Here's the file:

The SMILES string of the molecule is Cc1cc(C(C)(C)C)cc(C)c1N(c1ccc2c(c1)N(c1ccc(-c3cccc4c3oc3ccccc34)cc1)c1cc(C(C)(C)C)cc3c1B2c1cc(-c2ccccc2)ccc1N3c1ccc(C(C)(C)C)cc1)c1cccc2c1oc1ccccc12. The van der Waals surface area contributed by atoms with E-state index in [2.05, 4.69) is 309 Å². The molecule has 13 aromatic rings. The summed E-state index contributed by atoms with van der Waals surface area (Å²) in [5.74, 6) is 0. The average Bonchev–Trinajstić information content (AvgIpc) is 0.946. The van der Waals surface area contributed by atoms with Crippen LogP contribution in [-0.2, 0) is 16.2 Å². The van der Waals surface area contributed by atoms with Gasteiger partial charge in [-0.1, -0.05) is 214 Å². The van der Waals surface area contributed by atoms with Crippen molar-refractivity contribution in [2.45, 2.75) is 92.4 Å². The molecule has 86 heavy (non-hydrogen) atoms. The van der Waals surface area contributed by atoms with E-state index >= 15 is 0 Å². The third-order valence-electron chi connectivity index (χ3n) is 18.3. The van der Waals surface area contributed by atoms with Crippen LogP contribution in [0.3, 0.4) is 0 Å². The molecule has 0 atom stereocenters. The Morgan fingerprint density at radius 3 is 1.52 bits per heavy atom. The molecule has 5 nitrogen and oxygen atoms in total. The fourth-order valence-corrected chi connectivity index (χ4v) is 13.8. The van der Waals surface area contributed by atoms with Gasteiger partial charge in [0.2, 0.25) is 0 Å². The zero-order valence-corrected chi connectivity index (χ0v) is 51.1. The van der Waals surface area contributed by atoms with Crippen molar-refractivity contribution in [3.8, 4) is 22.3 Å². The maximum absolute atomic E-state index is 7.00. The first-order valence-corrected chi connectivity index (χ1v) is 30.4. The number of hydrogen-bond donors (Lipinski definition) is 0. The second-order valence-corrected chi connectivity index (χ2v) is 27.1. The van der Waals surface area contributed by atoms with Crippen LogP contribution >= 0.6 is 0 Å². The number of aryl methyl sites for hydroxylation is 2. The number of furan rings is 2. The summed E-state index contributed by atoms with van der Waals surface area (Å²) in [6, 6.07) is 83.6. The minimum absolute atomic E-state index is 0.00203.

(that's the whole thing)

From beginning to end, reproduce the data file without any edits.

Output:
The SMILES string of the molecule is Cc1cc(C(C)(C)C)cc(C)c1N(c1ccc2c(c1)N(c1ccc(-c3cccc4c3oc3ccccc34)cc1)c1cc(C(C)(C)C)cc3c1B2c1cc(-c2ccccc2)ccc1N3c1ccc(C(C)(C)C)cc1)c1cccc2c1oc1ccccc12. The van der Waals surface area contributed by atoms with E-state index in [2.05, 4.69) is 309 Å². The molecule has 13 aromatic rings. The summed E-state index contributed by atoms with van der Waals surface area (Å²) in [5.74, 6) is 0. The average Bonchev–Trinajstić information content (AvgIpc) is 0.946. The van der Waals surface area contributed by atoms with Crippen LogP contribution in [-0.2, 0) is 16.2 Å². The van der Waals surface area contributed by atoms with Gasteiger partial charge in [-0.1, -0.05) is 214 Å². The van der Waals surface area contributed by atoms with Crippen molar-refractivity contribution in [2.45, 2.75) is 92.4 Å². The molecule has 86 heavy (non-hydrogen) atoms. The van der Waals surface area contributed by atoms with E-state index >= 15 is 0 Å². The third-order valence-electron chi connectivity index (χ3n) is 18.3. The van der Waals surface area contributed by atoms with Crippen LogP contribution in [0.3, 0.4) is 0 Å². The molecule has 0 atom stereocenters. The Morgan fingerprint density at radius 3 is 1.52 bits per heavy atom. The molecule has 5 nitrogen and oxygen atoms in total. The fourth-order valence-corrected chi connectivity index (χ4v) is 13.8. The van der Waals surface area contributed by atoms with Gasteiger partial charge in [0.2, 0.25) is 0 Å². The zero-order valence-corrected chi connectivity index (χ0v) is 51.1. The van der Waals surface area contributed by atoms with Crippen molar-refractivity contribution in [3.8, 4) is 22.3 Å². The maximum absolute atomic E-state index is 7.00. The first-order valence-corrected chi connectivity index (χ1v) is 30.4. The number of hydrogen-bond donors (Lipinski definition) is 0. The second-order valence-corrected chi connectivity index (χ2v) is 27.1. The van der Waals surface area contributed by atoms with Crippen LogP contribution >= 0.6 is 0 Å². The number of aryl methyl sites for hydroxylation is 2. The number of furan rings is 2. The summed E-state index contributed by atoms with van der Waals surface area (Å²) in [6, 6.07) is 83.6. The minimum absolute atomic E-state index is 0.00203.